Gay hiking

I’d rather be hiking or doing laundry than being stuck in the metaverse

Regarding “Take a hike. No seriously. It just might set the tone for your best year yet. (January 20): Thanks for the article on hiking in Houston. Yesterday my wife and I took advantage of the cold weather to hike 7 miles along Keegans Bayou southwest of Houston. He showed us country clubs and golf courses, abandoned houses and lean-tos in the woods, a small waterfall (!) at the confluence of Brays and Keegan, red-shouldered hawks, RV parks, junkyards, swimming pools, graffiti, highways and taco trucks, all part of the Houston scene.

Thanks to Bayou Greenways, Houston Parks, and the Harris County Flood Control District for maintaining these trails for everyone. It’s been a silver lining during those weird pandemic years. Although we have lived in Houston for more than 25 years, we are only just getting to know the city through its many trails.

M. K. Johns, Houston

Regarding “So What’s All The Hype About The Metaverse” (January 23): My sister and I had just discussed the challenges keeping up with technology posed to our elderly parents and we both expressed a desire to try to avoid their fate. But we both admitted to not really understanding bitcoin, NFTs and “the metaverse”.

I’m not a luddite and I don’t have any technical difficulties yet. I’m a NASA engineer who stays cognitively and professionally with much younger colleagues. But the main takeaway from this article is that the metaverse is an elaborate game that will give mankind another appealing reason to get stuck on the couch engaging in some fantasy game rather than creating something tangible, enjoying nature, exercising, interacting In Real Life (IRL, as the kids say) with friends and family, reading a book or doing laundry. We really don’t need more insidious ways to trick people into being less active, less productive, less socially connected…and less interesting. Do we?

Maybe I’m more of a dinosaur than I thought, because I don’t get it.

Susan Hanley, Houston


Regarding “Editorial: Hundreds of Ballots Rejected? The new Texas “poll” is working as expected. (January 21): I’m 81 and have never failed to vote in an election in Texas. However, I would have missed this one if I hadn’t read Joanna Pasternak’s letter to the editor and your editorial. I vote by mail because of my age. I have always relied on the Harris County Elections Office to send me a ballot request. I had no idea that I had to call or email the polling station to get a ballot request. Even if I had known I had to take the matter into my own hands to do so, I wouldn’t have known the phone number or email address to do so. That number is 713-755-6965 and the email is [email protected] I called and have a vote request on the way to me. Thank you very much for the information. Shame on Texas lawmakers for being so mean to old people like me.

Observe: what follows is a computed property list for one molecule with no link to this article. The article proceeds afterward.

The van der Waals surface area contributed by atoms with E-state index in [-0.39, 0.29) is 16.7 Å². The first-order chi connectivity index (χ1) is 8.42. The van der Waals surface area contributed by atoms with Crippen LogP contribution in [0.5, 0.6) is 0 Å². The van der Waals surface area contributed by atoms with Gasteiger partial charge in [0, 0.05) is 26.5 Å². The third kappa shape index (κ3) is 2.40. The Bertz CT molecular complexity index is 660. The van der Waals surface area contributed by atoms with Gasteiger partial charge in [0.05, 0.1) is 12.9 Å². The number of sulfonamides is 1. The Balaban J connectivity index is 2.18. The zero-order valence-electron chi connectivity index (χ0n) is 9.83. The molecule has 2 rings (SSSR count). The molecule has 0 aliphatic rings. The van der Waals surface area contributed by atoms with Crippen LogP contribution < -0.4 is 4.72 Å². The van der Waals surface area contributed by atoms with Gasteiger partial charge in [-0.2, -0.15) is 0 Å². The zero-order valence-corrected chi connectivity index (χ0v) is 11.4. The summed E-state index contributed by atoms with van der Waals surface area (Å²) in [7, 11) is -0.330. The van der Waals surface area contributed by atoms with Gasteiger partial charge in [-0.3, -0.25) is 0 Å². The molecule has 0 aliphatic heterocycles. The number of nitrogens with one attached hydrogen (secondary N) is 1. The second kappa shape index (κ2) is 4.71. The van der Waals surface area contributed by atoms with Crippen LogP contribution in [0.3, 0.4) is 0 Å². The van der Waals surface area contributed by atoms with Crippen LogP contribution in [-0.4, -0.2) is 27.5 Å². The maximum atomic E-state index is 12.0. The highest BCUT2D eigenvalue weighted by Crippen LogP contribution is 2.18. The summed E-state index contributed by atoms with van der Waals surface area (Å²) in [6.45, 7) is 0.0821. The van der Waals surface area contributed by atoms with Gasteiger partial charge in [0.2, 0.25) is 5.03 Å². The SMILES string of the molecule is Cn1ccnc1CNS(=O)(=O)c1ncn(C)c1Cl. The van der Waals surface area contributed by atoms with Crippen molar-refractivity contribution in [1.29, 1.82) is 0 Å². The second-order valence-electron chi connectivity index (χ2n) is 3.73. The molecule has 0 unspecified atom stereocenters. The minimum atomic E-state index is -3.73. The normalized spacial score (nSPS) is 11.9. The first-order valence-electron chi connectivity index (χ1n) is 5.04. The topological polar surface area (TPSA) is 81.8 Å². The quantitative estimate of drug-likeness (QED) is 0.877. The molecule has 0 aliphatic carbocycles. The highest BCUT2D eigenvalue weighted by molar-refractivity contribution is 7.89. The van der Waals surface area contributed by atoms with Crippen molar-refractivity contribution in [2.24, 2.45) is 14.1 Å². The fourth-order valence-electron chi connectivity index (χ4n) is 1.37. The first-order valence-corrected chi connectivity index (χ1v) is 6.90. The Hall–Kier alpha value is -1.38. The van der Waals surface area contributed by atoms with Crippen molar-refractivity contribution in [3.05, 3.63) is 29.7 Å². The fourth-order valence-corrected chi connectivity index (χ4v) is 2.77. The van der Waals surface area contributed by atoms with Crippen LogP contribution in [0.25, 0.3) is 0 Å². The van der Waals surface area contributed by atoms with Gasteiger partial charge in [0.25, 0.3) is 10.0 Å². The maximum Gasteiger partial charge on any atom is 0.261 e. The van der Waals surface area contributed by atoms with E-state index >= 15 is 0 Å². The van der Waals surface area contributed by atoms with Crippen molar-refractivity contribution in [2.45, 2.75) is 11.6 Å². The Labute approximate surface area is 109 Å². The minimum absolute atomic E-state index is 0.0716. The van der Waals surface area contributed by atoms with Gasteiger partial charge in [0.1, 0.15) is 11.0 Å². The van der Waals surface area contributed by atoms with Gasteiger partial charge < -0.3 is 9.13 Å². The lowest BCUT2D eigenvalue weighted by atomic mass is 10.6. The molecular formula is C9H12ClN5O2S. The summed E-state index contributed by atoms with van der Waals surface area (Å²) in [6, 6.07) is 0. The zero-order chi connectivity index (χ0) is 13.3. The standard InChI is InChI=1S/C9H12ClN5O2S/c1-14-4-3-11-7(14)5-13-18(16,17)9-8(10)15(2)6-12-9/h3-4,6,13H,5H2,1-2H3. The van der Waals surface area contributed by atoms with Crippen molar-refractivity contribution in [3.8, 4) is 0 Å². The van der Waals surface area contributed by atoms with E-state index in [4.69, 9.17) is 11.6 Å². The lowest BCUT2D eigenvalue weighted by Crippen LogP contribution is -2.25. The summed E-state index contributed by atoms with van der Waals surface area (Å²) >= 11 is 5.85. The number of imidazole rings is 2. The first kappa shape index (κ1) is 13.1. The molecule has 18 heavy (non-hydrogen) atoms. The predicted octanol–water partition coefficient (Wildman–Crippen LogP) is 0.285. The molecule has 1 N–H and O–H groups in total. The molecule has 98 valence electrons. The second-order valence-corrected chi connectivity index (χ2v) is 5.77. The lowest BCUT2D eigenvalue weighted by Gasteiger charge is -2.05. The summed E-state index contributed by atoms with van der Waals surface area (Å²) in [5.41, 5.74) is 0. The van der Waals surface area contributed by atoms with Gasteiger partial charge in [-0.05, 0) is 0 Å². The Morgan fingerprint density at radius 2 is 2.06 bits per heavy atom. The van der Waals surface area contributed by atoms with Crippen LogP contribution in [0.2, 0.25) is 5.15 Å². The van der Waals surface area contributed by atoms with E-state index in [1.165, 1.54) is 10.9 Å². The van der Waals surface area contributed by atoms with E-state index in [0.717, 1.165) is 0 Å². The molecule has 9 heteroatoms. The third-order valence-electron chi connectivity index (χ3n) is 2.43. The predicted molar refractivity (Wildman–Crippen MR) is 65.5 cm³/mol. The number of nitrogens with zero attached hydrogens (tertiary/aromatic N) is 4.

Jeanne Mayo, Houston

Regarding “It’s long overdue for Texas to allow online registration” (January 22): In a few very clear words, Senator Carol Alvarado explained several points that I was unsure of, and most likely other people as well. With all the Machiavellian maneuvers imposed on us by the most powerful people at the state level, we are dizzy. They work so hard to limit voting in Texas that they tried to stop us from using the little detail of “giving residents the option to register to vote when they renew their driver’s license.” Thank goodness they were “found in violation of the nation’s voter registration law.”

Thank you Senator Alvarado. Do not think for a minute that we will forget all your efforts.

Brando Halsey Toy, Houston

The Chronicle editorial certainly poses an interesting question. Where indeed are the GOP efforts? The straightforward answer is untraceable and with nothing on the horizon. Driving this inaction is the grassroots movement of former President Trump’s most zealous supporters toward autocracy, where voting is now made more difficult for minorities, members of LGBTQ communities are pushed to the sidelines, women are deprived of freedom of choice, books are banned from libraries and school curricula are reduced to only topics that fit a white nationalist/authoritarian narrative.

Marty AdamsHouston

Sunday’s editorial regarding the Republican primary for the Texas Railroad Commission incorrectly stated that candidate Sarah Stogner’s campaign was being funded by a client embroiled in a protracted dispute with the Commission. Stogner represents the landowner and lives on his land, but self-finances his campaign.